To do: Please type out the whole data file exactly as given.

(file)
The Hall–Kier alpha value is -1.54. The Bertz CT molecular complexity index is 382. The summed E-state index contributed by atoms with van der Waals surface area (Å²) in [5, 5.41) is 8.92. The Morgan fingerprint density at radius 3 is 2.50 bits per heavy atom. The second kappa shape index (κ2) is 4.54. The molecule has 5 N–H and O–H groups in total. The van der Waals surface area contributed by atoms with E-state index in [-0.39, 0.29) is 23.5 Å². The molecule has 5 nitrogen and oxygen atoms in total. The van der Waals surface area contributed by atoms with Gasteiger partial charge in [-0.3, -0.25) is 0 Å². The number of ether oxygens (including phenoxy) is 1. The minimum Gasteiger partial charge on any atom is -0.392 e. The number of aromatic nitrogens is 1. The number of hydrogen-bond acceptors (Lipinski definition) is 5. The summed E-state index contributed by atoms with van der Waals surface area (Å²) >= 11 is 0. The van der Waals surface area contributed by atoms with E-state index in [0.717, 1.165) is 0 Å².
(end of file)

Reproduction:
The Hall–Kier alpha value is -1.54. The Bertz CT molecular complexity index is 382. The summed E-state index contributed by atoms with van der Waals surface area (Å²) in [5, 5.41) is 8.92. The Morgan fingerprint density at radius 3 is 2.50 bits per heavy atom. The second kappa shape index (κ2) is 4.54. The molecule has 5 N–H and O–H groups in total. The van der Waals surface area contributed by atoms with E-state index in [-0.39, 0.29) is 23.5 Å². The molecule has 5 nitrogen and oxygen atoms in total. The van der Waals surface area contributed by atoms with Gasteiger partial charge in [-0.3, -0.25) is 0 Å². The number of ether oxygens (including phenoxy) is 1. The minimum Gasteiger partial charge on any atom is -0.392 e. The number of aromatic nitrogens is 1. The number of hydrogen-bond acceptors (Lipinski definition) is 5. The summed E-state index contributed by atoms with van der Waals surface area (Å²) >= 11 is 0. The van der Waals surface area contributed by atoms with E-state index in [0.717, 1.165) is 0 Å².